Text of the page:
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Aug 11, 2017 Diet & Nutrition Annmarie Cannone 84 views

Garlic is a commonly utilised culinary herb that has been consumed and used for medical purposes for over 5,000 years. It is native to central Asia, Southwestern Siberia and South Asia and is one of the world’s oldest cultivated crops and it is believed the crusaders brought garlic to Europe and the Spanish, French and Portuguese settlers introduced garlic into the Americas.

It has been revered as an offering only fit for the Gods. It has also been used as a food, medicine, an aphrodisiac and as a component of ‘magic potions’. It was quite often utilised to ward off evil spirits and the evil eye as well as hung over doors to protect medieval occupants from evil. Greek athletes and warriors consumed garlic as they believed it provided them with increased strength, endurance, and courage.

It was worshiped and used as currency by the Ancient Egyptians and was placed in the tombs of the deceased. In other cultures, garlic was deemed too pungent to use during religious ceremonies and was only consumed by the poorer individuals. Quite often, those who consumed garlic were denied entry into temples and other places of worship. In England, ‘garlic breath’ was deemed unsuitable for refined young adults. Many Americans adopted the English attitude and didn’t embrace garlic until the 1940’s.

Garlic was believed to inflame passions and was forbidden for Tibetan monks, widows, and adolescents to consume, as it was believed to be too stimulating to the reproductive organs.

The aromatic herb is mentioned in ancient Egyptian, Greek, Indian, Chinese writings as well as the Talmud, Bible, and Quran. Many ancient medical texts cited garlic as a cure for many ailments including impotence, heart disease, lack of energy and the black plague.

During the first Olympic Games in Athens, athletes consumed garlic before they competed to assist with enhancing performance. Hippocrates, the father of modern medicine, used garlic to improve respiratory complaints and as a cleansing and purging agent. Traditionally, it was also used to treat worm infestation, diarrhoea, digestive complaints as well as improve heart health.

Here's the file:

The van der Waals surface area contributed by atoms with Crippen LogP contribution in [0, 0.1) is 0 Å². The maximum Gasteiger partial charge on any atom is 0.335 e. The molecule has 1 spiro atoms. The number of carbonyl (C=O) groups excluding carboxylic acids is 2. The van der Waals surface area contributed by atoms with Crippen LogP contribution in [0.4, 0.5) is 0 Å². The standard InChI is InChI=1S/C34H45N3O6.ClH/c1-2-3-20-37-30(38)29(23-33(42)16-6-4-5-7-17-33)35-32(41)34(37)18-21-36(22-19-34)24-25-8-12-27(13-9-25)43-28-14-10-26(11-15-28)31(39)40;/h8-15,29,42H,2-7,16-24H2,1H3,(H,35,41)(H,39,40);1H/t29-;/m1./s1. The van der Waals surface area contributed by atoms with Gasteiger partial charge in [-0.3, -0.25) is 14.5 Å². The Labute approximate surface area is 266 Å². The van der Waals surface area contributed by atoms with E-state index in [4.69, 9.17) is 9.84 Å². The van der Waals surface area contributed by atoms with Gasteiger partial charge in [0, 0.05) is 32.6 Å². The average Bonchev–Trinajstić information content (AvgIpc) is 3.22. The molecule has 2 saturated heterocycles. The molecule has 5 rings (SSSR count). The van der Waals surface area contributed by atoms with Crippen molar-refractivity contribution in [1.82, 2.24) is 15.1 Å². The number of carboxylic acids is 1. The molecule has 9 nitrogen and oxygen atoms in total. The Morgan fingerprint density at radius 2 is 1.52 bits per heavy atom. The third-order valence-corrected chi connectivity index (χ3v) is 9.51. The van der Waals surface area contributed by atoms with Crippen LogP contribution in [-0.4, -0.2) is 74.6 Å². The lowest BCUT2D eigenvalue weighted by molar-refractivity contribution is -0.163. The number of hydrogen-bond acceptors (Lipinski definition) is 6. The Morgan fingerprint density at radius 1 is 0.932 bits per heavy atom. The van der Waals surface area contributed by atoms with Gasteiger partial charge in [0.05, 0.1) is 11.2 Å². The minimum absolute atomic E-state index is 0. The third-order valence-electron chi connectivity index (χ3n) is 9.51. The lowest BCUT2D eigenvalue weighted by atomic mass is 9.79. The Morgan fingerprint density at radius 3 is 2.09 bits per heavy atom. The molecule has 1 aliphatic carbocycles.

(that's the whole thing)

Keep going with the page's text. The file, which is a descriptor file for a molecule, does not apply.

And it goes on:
Today, garlic isn’t just utilised as a delicious component of a meal, it has also been researched for its beneficial effects on the cardiovascular system.  Certain garlic extracts have been proven to lower blood pressure as well as positively influence cholesterol levels and reduce clotting. This beneficial role of garlic is mostly attributed to aged garlic extracts and not merely just dietary consumption of this delicious herb. As well as this, today, garlic is also utilised for its anti-parasitic activity. Although the evidence is looking promising, there is still much research required to further justify the therapeutic benefits of garlic.

Adding garlic to your daily diet may not only benefit your heart, it may also act as an antioxidant and aid with improving your immune function.

If you suffer from cardiovascular disease such as elevated blood pressure and cholesterol levels, please contact our friendly naturopathic team to determine what extract of garlic may be beneficial for you.

Written by Annmarie Cannone

M.Hum Nut, Grad Dip Naturopathy, B.App Sci

  1. Rahman K, Lowe G. Garlic and Cardiovascular Disease: A Critical Review. J.Nutr 2006. 136; 736S-740S.

About The Author - Annmarie Cannone

Annmarie is a highly qualified Naturopath and Nutritionist having graduated from the University of Western Sydney with both undergraduate and post graduate degrees and holds a Master’s Degree in Human Nutrition.

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